After a six month investigation regarding six Seattle police officers who were in DC during the January 6 riot at the US Capitol, the Seattle Office of Police Accountability (OPA) has recommended that two of the officers be terminated. Three of the officers were exonerated and the OPA was unable to conclusively prove if the final officer was aware they were in a restricted area.
OPA Director Andrew Myerberg concluded that the two officers violated both SPD policy and Washington, DC, law by being in an unauthorized area of the Capitol grounds during the riot, even though they did not enter the building itself. "The FBI in early or mid-June provided us with two still images from a video that show (the two officers) were in immediate vicinity of the Capitol," he said in a report.
However, the report did not provide either the video footage or still images of the officers. According to the report, "OPA requested the full video from the FBI and was informed that it could not be released because the individual who took the video was pending criminal prosecution. OPA contacted the individual's criminal defense attorney to request the video and, as of the date of this DCM, that request remains outstanding."
The press release for the report implied bias against the officers for holding different political beliefs from the OPA and Myerberg in a statement exonerating three of the six officers of wrongdoing.
"Evidence confirmed that three of the officers did not violate SPD policy or engage in illegal activity when they attended the rally. Rather, the officers' attendance was protected by the First Amendment, and they were entitled to assemble and exercise their freedom of expression. OPA Director Myerberg concluded that 'absent any illegal acts, the officers' presence at this rally was absolutely protected by the Constitution.' OPA found this to be the case even if the views held by the officers and expressed at the rally were contrary to the majority view in Seattle or, for that matter, the views held by Myerberg as the factual decider in this case."
It is unclear what information Myerberg or the OPA used in deciding that officers supporting former President Donald Trump during the "Stop The Steal" rally held at the same time as the riot that "the views held by the officers and expressed at the rally were contrary to the majority view in Seattle or, for that matter, the views held by Myerberg as the factual decider in this case."
Myerberg also stated that "Indeed, it is not an exaggeration to say that this case has done more damage to the perception of SPD by the community than any other case in my time at OPA."
Sources inside the SPD previously told The Post Millennial that the investigation was a politically motivated "witch hunt."
In May, a source inside the department revealed that the six Seattle police officers were forced to "turn over phone data, personal documents, and bank statements in relation to the investigation," a demand that is in direct violation of labor laws and guild contracts. The report supported the claim.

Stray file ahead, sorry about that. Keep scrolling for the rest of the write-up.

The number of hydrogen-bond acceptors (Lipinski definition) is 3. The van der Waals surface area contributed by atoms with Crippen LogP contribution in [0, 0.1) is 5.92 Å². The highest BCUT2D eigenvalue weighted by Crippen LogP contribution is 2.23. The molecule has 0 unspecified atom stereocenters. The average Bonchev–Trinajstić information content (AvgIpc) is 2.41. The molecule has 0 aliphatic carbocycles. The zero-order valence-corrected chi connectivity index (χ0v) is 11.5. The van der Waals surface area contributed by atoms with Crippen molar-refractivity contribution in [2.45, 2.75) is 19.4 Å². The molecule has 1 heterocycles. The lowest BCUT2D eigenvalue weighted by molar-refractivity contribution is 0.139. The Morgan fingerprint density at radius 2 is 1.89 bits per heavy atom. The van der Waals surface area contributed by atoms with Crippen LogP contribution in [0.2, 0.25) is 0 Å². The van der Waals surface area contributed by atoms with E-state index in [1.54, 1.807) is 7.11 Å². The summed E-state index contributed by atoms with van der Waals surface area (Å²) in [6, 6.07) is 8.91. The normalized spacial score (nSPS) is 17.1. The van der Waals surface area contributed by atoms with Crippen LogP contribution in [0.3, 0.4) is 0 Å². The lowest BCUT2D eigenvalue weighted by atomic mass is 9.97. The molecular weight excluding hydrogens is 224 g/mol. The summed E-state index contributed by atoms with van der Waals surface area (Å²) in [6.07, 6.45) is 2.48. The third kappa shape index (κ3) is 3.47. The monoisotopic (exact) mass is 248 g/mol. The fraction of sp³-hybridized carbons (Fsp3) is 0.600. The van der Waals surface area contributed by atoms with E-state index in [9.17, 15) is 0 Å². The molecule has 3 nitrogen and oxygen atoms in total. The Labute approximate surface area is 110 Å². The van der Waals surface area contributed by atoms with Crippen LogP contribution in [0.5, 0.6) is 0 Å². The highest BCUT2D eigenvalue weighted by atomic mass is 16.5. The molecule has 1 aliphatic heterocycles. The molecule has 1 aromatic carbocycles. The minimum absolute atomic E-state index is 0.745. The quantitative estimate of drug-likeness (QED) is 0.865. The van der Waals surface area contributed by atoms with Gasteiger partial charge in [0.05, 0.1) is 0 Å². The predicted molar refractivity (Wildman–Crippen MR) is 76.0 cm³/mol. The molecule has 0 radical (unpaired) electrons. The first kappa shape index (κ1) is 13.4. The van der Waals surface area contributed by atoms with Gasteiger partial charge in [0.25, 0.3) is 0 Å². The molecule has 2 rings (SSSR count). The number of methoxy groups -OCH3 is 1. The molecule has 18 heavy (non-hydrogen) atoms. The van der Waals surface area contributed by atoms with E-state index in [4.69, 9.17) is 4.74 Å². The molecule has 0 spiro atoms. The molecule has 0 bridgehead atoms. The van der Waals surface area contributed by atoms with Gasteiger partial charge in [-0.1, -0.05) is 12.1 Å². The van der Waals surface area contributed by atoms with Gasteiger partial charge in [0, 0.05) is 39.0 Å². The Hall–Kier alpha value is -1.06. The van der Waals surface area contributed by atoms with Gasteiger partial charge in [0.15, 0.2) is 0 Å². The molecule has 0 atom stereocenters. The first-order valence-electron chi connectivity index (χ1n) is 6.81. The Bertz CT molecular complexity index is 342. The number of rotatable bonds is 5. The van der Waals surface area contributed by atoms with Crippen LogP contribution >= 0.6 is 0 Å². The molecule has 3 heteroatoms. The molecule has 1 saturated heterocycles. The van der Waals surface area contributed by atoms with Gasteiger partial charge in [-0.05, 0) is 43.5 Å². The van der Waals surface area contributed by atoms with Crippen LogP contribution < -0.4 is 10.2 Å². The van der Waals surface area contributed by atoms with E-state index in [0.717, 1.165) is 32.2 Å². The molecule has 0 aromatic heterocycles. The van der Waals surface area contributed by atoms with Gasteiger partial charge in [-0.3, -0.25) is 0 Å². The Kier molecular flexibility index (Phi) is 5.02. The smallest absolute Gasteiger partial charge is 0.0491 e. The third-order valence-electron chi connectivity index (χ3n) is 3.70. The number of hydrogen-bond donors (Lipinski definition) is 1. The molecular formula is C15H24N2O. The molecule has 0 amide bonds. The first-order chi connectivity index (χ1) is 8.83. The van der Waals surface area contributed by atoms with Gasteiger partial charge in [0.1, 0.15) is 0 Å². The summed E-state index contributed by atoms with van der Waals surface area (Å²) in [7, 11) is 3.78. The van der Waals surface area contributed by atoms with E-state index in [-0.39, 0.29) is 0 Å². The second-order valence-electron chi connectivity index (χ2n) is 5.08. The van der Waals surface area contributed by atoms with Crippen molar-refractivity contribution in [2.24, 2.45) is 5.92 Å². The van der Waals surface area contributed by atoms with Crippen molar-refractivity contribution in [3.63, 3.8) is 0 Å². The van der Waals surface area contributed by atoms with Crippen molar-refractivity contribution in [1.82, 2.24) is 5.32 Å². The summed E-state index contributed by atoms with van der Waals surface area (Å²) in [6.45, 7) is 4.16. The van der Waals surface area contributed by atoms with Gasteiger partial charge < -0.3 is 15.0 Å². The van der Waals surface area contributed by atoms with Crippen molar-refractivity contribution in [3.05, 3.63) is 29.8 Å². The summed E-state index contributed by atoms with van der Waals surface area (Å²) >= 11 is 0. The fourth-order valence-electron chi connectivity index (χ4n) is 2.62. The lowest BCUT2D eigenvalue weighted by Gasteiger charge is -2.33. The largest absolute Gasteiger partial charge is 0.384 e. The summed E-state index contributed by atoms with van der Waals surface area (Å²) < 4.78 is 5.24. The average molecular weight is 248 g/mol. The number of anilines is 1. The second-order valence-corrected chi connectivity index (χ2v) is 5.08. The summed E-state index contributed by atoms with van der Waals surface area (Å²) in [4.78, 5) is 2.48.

According to the report, one officer referred to as "NE #5," refused "to provide any documents resulted in him being named in a new case for insubordination and failure to cooperate with an OPA investigation. SPOG (Seattle Police Officers Guild) later filed a grievance concerning the document request based on their belief that it was unlawful, unconstitutional, and violated the Named Employees' contractual rights. OPA disagrees with SPOG's position and believes the requests to have been lawful."
According to the OPA press release, "OPA's investigation took six months and involved interviewing the employees; reviewing video; analyzing cell phones and emails; issuing subpoenas to obtain hotel documentation; interviewing law enforcement officers, hotel staff, and bar/restaurant employees in Washington, DC; and reviewing documents provided by the employees."
The OPA also provided the information on the officers to the FBI and the US Capitol Police. According to the report, the two officers were found to have not entered the Capitol building. "The FBI also assessed whether the Named Employees' cell phones provided evidence of them being within the building. On June 15, 2021, the FBI informed OPA that there were negative results for the Named Employees' cell phones."
Both the FBI and the USCP said the focus of their investigations have been persons who breached the building itself, not people who were on the grounds. According to a representative of the USCP who escorted OPA around the Capitol, "The SSA stated that anyone who entered the restricted areas around the Capitol was viewed by the USCP as trespassing on federal property. The SSA specifically identified DC Code 22-3301, which criminalizes unlawful entry, and said that the crime would be prosecuted as a misdemeanor."
The report highlights that many temporary barriers were placed around the Capitol warning that the area was restricted, but does not state if they had been moved by the crowd, as was seen in video of much of the riot by the crowd.